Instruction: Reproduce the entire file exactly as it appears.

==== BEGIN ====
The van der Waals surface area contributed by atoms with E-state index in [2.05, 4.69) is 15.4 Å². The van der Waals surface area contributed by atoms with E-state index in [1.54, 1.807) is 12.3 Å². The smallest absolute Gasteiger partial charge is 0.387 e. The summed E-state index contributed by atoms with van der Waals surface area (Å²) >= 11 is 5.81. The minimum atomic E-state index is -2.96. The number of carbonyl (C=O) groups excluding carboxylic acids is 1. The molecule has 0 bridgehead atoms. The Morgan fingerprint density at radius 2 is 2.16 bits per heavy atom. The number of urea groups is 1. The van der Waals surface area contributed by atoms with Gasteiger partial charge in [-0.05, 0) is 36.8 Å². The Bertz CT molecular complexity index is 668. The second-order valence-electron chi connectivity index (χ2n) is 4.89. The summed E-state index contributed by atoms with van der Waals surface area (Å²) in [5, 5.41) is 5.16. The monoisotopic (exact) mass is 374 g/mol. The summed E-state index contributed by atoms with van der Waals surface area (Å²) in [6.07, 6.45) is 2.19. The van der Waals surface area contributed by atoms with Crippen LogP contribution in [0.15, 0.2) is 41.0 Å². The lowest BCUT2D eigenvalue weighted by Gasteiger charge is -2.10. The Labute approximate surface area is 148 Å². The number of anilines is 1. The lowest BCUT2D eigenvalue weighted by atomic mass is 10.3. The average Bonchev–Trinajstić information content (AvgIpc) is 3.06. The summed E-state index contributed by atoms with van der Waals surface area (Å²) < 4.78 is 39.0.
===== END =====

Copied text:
The van der Waals surface area contributed by atoms with E-state index in [2.05, 4.69) is 15.4 Å². The van der Waals surface area contributed by atoms with E-state index in [1.54, 1.807) is 12.3 Å². The smallest absolute Gasteiger partial charge is 0.387 e. The summed E-state index contributed by atoms with van der Waals surface area (Å²) >= 11 is 5.81. The minimum atomic E-state index is -2.96. The number of carbonyl (C=O) groups excluding carboxylic acids is 1. The molecule has 0 bridgehead atoms. The Morgan fingerprint density at radius 2 is 2.16 bits per heavy atom. The number of urea groups is 1. The van der Waals surface area contributed by atoms with Gasteiger partial charge in [-0.05, 0) is 36.8 Å². The Bertz CT molecular complexity index is 668. The second-order valence-electron chi connectivity index (χ2n) is 4.89. The summed E-state index contributed by atoms with van der Waals surface area (Å²) in [5, 5.41) is 5.16. The monoisotopic (exact) mass is 374 g/mol. The summed E-state index contributed by atoms with van der Waals surface area (Å²) in [6.07, 6.45) is 2.19. The van der Waals surface area contributed by atoms with Crippen LogP contribution in [0.15, 0.2) is 41.0 Å². The lowest BCUT2D eigenvalue weighted by Gasteiger charge is -2.10. The Labute approximate surface area is 148 Å². The number of anilines is 1. The lowest BCUT2D eigenvalue weighted by atomic mass is 10.3. The average Bonchev–Trinajstić information content (AvgIpc) is 3.06. The summed E-state index contributed by atoms with van der Waals surface area (Å²) < 4.78 is 39.0.